We need to be careful with the notion of "Ecclesia supplet"
Like every good canon lawyer, Fr. Francis Hoffman knows there is much more to the Catholic Church than canon law. Thus, in answering people’s questions for Our Sunday Visitor’s The Catholic Answer, Fr. Hoffman draws with equal facility on Sacred Scriptures, the Catechism of the Catholic Church, the Code of Canon Law, and a generally rich storehouse of ecclesiastical wisdom. I never fail to learn something by reading his column.
One of the things I like most is Fr. Hoffman’s lawyer-like, straight-talk approach. He answers the question posed, and then sometimes elaborates, qualifies, or goes beyond the surface to comment on other things. A recent example (TCA, March/April 2007, p. 22) was Fr. Hoffman’s correct response to a reader who wondered whether the absolution he received was valid, given that the confessor changed the words of absolution from “I absolve you from your sins” to “May God . . . absolve you from your sins.” Fr. Hoffman told the reader that such an absolution was invalid. Now, who wants to tell people that their submission to the authority of the Church was invalid though no fault of their own? No one. But Fr. Hoffman had to give the correct answer, and he did.
My concern is not with Fr. Hoffman’s answer but with an additional comment he offered at the end: “Nevertheless, the penitent’s sins are forgiven because it was no fault of his own the priest used an invalid formula.” Hmmm. Careful here. Continuing: “In this case, as sacramental theologians point out, Ecclesia supplet, that is, the Church provides, out of her treasury of grace, the proper remedy for the defect of the minister’s actions.” Maybe this is a quibble between canonists, but I’m not so sure.
I understand the concept of Ecclesia supplet (1983 CIC 144.1) to describe the Church’s power to supply, under limited circumstances, jurisdiction for an act. But there is no question in this case about whether the confessor had jurisdiction; rather, what was missing were sacramental words, that is, some of the words which the Church holds to be necessary for validity of the sacrament. Since what was defective was sacramental form, I don’t see how the Church’s ability to supply jurisdiction helps our penitent. To adapt a phrase, Ecclesia non supplet quod Ecclesia non habet; the Church cannot supply what the Church does not have, and the Church does not have the ability to supply sacramental form to a minister’s deficient utterance. Many historical examples of invalid baptisms, confirmations, or ordinations would seem to bear this out. Ecclesia supplet does not remedy those cases wherein innocent persons bore the consequences of ministers making invalidating changes in sacramental form, and I don’t think it does so for confession, either.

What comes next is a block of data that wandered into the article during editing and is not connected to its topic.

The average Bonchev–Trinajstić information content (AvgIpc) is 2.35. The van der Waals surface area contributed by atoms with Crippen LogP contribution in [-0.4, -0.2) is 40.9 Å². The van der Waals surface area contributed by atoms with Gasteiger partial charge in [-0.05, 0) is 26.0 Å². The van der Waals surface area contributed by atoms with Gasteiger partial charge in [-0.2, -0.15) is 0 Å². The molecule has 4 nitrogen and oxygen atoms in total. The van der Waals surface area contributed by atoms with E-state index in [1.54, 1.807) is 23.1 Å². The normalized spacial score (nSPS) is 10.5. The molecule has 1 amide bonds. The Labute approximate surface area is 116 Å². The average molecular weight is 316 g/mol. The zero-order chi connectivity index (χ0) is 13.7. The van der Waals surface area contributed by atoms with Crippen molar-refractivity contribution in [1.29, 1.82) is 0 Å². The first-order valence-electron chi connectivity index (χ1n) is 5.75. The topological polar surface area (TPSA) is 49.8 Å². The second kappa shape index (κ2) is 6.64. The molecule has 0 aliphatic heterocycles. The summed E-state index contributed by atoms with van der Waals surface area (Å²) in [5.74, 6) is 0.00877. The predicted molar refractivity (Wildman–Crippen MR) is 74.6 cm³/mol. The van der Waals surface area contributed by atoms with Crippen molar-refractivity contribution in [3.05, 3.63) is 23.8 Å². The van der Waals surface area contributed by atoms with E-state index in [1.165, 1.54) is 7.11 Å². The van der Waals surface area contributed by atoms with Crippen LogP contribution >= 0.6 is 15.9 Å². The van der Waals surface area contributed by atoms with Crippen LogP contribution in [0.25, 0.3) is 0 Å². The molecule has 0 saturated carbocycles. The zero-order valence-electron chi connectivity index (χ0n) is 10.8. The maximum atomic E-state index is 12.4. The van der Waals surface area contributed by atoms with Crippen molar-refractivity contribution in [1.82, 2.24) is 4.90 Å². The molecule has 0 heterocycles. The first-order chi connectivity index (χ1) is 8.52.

So where does that leave our penitent?
Well, even though Ecclesia supplet seems of no avail here, nevertheless, we may hold that, in some way, Deus providet, that is, God provides, or God foresees. If tragedy were to befall a hapless penitent, I think, like Fr. Hoffman, that one’s efforts to seek absolution for sins in this life would somehow be rewarded by God in the next.
But short of that, God provides in other ways, too, right here and right now. He provides by giving us priests like Fr. Hoffman who will tell it like it is and alert penitents that such absolutions are invalid; He provides by telling these penitents that, while He knows these mistakes were not their fault, He still expects them to act on their knowledge of the invalidity of such absolutions and return to confession (assuming we’re talking about grave sins, etc.); and I even think He provides by giving the faithful the confidence to contact their confessors, and if necessary their bishops, to inform them of serious violations of the gift that is sacramental confession.
Meanwhile, the rest of us need to be wary lest we assume too quickly that Ecclesia supplet will remedy serious mistakes in ministry just because they were not the fault of the faithful. Salvo sapientiorum iudicio.